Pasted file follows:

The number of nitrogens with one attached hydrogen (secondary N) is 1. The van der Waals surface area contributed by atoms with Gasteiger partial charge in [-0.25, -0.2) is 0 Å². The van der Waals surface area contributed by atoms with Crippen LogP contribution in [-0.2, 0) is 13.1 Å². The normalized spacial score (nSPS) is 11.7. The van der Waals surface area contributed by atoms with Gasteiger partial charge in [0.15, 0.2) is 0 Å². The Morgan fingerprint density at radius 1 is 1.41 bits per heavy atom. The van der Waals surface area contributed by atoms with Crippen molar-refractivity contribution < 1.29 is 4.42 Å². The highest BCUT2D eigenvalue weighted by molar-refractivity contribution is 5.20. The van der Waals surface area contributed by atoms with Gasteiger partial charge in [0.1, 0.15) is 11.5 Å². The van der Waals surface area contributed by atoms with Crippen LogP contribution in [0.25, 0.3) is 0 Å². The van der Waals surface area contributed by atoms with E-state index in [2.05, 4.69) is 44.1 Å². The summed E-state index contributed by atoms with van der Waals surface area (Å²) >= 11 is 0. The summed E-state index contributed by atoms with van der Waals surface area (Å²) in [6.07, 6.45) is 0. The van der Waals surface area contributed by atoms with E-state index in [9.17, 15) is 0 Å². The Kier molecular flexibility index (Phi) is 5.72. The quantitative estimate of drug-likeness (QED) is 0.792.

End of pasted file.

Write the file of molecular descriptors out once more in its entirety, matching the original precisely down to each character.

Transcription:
The number of nitrogens with one attached hydrogen (secondary N) is 1. The van der Waals surface area contributed by atoms with Gasteiger partial charge in [-0.25, -0.2) is 0 Å². The van der Waals surface area contributed by atoms with Crippen LogP contribution in [-0.2, 0) is 13.1 Å². The normalized spacial score (nSPS) is 11.7. The van der Waals surface area contributed by atoms with Gasteiger partial charge in [0.15, 0.2) is 0 Å². The Morgan fingerprint density at radius 1 is 1.41 bits per heavy atom. The van der Waals surface area contributed by atoms with Crippen molar-refractivity contribution < 1.29 is 4.42 Å². The highest BCUT2D eigenvalue weighted by molar-refractivity contribution is 5.20. The van der Waals surface area contributed by atoms with Gasteiger partial charge in [0.1, 0.15) is 11.5 Å². The van der Waals surface area contributed by atoms with Crippen LogP contribution in [0.25, 0.3) is 0 Å². The van der Waals surface area contributed by atoms with E-state index in [2.05, 4.69) is 44.1 Å². The summed E-state index contributed by atoms with van der Waals surface area (Å²) >= 11 is 0. The summed E-state index contributed by atoms with van der Waals surface area (Å²) in [6.07, 6.45) is 0. The van der Waals surface area contributed by atoms with E-state index in [9.17, 15) is 0 Å². The Kier molecular flexibility index (Phi) is 5.72. The quantitative estimate of drug-likeness (QED) is 0.792.